Prohibitionists will be looking towards implementing burdensome taxes and allowing localities to easily outlaw retail establishments. Measure 91 explicitly declares that only the state can tax marijuana and lays out the mechanism for outlawing licensed establishments through an electoral vote. Allowing arbitrary taxation and opt-out mechanisms that don’t call for a vote of the people goes against the will of the voters and the priorities of both the state and federal governments as they will only encourage unlicensed sales.
As we work to protect our gains and sensibly implement cannabis regulations, it is imperative that we remember that the world is watching and that Oregon’s legalization regime will greatly impact the legalization efforts of other states in 2016 and beyond. While it is a great accomplishment to end the unnecessary arrests and citations of more than 10,000 people every year in Oregon, we must remember that we need to legalize cannabis state by state until the cannabis community is free across the country. Here’s to more freedom, equality and prosperity in Oregon and beyond!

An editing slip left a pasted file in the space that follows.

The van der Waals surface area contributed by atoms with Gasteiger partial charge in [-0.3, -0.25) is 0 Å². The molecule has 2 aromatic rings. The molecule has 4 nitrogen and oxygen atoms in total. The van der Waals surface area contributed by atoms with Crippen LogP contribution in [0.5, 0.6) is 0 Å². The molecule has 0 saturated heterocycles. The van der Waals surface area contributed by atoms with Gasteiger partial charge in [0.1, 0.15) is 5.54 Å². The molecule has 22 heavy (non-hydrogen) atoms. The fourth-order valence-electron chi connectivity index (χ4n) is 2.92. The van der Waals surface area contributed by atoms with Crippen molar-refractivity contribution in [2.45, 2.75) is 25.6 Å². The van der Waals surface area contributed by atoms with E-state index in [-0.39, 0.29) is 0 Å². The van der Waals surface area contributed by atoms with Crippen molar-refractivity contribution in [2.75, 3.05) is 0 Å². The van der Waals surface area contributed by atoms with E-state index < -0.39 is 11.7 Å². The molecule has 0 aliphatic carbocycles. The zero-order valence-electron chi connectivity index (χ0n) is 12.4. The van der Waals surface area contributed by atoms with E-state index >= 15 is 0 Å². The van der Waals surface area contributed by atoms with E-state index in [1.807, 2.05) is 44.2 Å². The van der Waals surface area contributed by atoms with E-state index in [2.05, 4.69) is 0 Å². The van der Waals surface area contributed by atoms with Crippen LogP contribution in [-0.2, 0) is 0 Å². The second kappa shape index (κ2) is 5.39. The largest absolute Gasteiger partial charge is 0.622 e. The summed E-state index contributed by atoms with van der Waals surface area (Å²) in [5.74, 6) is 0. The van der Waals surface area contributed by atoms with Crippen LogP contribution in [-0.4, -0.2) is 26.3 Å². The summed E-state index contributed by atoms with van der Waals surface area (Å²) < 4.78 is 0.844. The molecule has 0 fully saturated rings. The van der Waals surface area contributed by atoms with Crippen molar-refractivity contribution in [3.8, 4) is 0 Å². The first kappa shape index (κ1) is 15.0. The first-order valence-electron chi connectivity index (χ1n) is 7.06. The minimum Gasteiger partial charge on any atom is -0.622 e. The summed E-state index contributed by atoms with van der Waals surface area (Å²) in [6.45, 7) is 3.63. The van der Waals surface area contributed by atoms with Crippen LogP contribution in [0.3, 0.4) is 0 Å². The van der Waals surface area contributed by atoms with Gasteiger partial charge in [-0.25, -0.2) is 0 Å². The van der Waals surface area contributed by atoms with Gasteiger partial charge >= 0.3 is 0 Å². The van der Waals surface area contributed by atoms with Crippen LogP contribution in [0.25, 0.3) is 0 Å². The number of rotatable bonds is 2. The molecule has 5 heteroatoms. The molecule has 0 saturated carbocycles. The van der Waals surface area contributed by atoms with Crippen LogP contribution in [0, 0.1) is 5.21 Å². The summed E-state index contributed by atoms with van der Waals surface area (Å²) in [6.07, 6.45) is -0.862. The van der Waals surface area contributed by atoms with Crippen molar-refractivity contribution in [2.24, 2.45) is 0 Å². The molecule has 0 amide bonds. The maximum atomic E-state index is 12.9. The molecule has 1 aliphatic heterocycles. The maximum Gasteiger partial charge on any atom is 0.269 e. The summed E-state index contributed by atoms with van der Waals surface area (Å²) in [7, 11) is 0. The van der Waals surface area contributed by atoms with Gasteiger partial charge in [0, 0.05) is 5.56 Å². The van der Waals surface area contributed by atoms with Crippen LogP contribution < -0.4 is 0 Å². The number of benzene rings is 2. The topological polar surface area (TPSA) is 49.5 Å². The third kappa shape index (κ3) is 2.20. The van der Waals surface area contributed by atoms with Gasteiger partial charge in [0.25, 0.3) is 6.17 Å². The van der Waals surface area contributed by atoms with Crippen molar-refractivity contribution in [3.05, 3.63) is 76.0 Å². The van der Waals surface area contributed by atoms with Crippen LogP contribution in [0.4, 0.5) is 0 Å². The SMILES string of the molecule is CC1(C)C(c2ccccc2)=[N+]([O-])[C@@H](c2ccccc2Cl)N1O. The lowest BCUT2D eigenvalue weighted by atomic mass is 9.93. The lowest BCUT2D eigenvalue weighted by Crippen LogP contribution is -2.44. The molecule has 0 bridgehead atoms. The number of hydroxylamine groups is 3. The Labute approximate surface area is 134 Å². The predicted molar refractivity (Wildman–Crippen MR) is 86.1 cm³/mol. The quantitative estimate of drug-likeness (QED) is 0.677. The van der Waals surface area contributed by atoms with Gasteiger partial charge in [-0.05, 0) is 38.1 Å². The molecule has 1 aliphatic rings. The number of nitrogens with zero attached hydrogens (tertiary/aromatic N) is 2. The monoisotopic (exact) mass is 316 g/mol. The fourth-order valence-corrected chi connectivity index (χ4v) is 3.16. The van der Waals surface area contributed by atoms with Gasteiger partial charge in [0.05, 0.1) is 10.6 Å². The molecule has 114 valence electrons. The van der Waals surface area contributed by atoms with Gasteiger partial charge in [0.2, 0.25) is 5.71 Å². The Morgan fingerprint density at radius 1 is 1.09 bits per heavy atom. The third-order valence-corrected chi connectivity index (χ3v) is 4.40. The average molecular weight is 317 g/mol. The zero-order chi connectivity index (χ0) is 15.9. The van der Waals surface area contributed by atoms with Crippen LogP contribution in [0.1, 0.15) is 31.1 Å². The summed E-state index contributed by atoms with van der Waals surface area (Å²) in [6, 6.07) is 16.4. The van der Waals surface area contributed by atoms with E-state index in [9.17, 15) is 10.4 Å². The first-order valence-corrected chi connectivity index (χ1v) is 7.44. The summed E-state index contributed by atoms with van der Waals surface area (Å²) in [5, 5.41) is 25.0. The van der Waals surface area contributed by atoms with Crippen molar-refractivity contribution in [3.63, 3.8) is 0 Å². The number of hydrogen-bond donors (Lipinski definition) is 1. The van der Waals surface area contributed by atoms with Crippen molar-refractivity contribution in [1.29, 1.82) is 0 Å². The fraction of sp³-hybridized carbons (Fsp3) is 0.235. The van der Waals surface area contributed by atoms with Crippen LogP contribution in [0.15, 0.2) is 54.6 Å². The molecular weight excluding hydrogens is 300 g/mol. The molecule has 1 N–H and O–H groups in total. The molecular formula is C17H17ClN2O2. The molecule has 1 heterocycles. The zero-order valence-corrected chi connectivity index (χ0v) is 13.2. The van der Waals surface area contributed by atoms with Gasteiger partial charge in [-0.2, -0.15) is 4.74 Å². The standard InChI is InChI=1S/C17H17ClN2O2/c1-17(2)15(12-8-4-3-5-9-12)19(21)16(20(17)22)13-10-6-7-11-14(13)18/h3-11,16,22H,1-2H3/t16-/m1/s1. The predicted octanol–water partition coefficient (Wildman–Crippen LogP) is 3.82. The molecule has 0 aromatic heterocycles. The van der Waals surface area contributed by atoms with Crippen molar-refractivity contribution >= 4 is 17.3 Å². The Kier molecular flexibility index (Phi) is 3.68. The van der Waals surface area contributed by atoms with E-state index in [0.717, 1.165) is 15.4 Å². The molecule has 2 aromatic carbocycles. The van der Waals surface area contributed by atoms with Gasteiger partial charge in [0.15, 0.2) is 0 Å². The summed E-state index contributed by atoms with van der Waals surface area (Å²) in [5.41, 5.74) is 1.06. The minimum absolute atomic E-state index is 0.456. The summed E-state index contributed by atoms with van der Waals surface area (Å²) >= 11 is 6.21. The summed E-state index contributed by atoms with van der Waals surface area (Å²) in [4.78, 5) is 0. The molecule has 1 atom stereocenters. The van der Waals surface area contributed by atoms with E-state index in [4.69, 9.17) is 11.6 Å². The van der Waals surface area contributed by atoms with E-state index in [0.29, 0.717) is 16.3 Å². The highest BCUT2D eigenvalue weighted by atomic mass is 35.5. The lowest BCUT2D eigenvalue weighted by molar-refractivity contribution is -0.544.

Anthony Johnson is the Director of New Approach Oregon, the political action committee responsible for the successful 2014 ballot measure that legalized marijuana in Oregon. Anthony was the Chief Petitioner and co-author of Measure 91, helping formulate campaign strategy and serving as the campaign’s primary spokesperson. He is also Content Director of the International Cannabis Business Conference to help further mainstream and professionalize the cannabis industry. You can stay up-to-date with Anthony’s work at www.newapproachoregon.com, www.internationalcbc.com, his Facebook page and by following@anthonyj1977 on Twitter.